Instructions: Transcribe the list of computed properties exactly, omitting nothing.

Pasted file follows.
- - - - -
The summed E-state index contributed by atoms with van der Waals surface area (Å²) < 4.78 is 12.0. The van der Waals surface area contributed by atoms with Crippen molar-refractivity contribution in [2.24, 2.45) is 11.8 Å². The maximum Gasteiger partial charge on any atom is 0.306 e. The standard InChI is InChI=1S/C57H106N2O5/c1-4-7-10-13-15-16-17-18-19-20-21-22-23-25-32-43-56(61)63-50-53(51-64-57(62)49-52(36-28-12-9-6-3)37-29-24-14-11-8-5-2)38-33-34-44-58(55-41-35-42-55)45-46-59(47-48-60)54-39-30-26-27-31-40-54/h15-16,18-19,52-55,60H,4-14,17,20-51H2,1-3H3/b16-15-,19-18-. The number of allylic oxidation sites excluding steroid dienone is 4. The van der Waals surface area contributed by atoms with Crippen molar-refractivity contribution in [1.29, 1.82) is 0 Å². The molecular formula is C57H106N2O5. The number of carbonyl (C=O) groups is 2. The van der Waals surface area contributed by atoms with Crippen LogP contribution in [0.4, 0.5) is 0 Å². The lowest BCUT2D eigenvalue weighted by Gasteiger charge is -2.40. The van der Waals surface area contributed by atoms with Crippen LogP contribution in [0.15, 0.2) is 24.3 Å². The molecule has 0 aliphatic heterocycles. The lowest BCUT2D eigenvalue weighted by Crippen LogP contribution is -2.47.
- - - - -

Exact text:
The summed E-state index contributed by atoms with van der Waals surface area (Å²) < 4.78 is 12.0. The van der Waals surface area contributed by atoms with Crippen molar-refractivity contribution in [2.24, 2.45) is 11.8 Å². The maximum Gasteiger partial charge on any atom is 0.306 e. The standard InChI is InChI=1S/C57H106N2O5/c1-4-7-10-13-15-16-17-18-19-20-21-22-23-25-32-43-56(61)63-50-53(51-64-57(62)49-52(36-28-12-9-6-3)37-29-24-14-11-8-5-2)38-33-34-44-58(55-41-35-42-55)45-46-59(47-48-60)54-39-30-26-27-31-40-54/h15-16,18-19,52-55,60H,4-14,17,20-51H2,1-3H3/b16-15-,19-18-. The number of allylic oxidation sites excluding steroid dienone is 4. The van der Waals surface area contributed by atoms with Crippen molar-refractivity contribution in [1.29, 1.82) is 0 Å². The molecular formula is C57H106N2O5. The number of carbonyl (C=O) groups is 2. The van der Waals surface area contributed by atoms with Crippen LogP contribution in [0.4, 0.5) is 0 Å². The lowest BCUT2D eigenvalue weighted by Gasteiger charge is -2.40. The van der Waals surface area contributed by atoms with Crippen LogP contribution in [0.15, 0.2) is 24.3 Å². The molecule has 0 aliphatic heterocycles. The lowest BCUT2D eigenvalue weighted by Crippen LogP contribution is -2.47.